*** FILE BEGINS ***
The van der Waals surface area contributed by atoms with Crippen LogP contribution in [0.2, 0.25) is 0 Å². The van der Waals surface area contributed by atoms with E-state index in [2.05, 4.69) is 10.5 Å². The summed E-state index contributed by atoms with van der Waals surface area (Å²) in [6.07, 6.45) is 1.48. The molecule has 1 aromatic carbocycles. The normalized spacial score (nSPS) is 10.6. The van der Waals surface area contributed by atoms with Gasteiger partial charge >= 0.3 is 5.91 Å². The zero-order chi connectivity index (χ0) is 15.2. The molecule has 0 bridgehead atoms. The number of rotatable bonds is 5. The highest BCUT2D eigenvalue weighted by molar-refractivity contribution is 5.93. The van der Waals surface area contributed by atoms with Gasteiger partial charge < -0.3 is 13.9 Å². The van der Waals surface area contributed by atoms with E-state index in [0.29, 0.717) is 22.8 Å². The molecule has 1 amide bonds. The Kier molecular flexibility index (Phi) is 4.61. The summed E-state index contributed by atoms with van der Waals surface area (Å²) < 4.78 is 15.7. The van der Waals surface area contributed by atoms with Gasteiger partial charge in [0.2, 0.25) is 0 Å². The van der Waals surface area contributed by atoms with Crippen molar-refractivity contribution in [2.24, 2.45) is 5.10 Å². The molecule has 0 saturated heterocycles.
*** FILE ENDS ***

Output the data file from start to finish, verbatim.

The van der Waals surface area contributed by atoms with Crippen LogP contribution in [0.2, 0.25) is 0 Å². The van der Waals surface area contributed by atoms with E-state index in [2.05, 4.69) is 10.5 Å². The summed E-state index contributed by atoms with van der Waals surface area (Å²) in [6.07, 6.45) is 1.48. The molecule has 1 aromatic carbocycles. The normalized spacial score (nSPS) is 10.6. The van der Waals surface area contributed by atoms with Gasteiger partial charge >= 0.3 is 5.91 Å². The zero-order chi connectivity index (χ0) is 15.2. The molecule has 0 bridgehead atoms. The number of rotatable bonds is 5. The highest BCUT2D eigenvalue weighted by molar-refractivity contribution is 5.93. The van der Waals surface area contributed by atoms with Gasteiger partial charge < -0.3 is 13.9 Å². The van der Waals surface area contributed by atoms with E-state index in [0.29, 0.717) is 22.8 Å². The molecule has 1 amide bonds. The Kier molecular flexibility index (Phi) is 4.61. The summed E-state index contributed by atoms with van der Waals surface area (Å²) < 4.78 is 15.7. The van der Waals surface area contributed by atoms with Gasteiger partial charge in [0.2, 0.25) is 0 Å². The van der Waals surface area contributed by atoms with Crippen molar-refractivity contribution in [2.24, 2.45) is 5.10 Å². The molecule has 0 saturated heterocycles.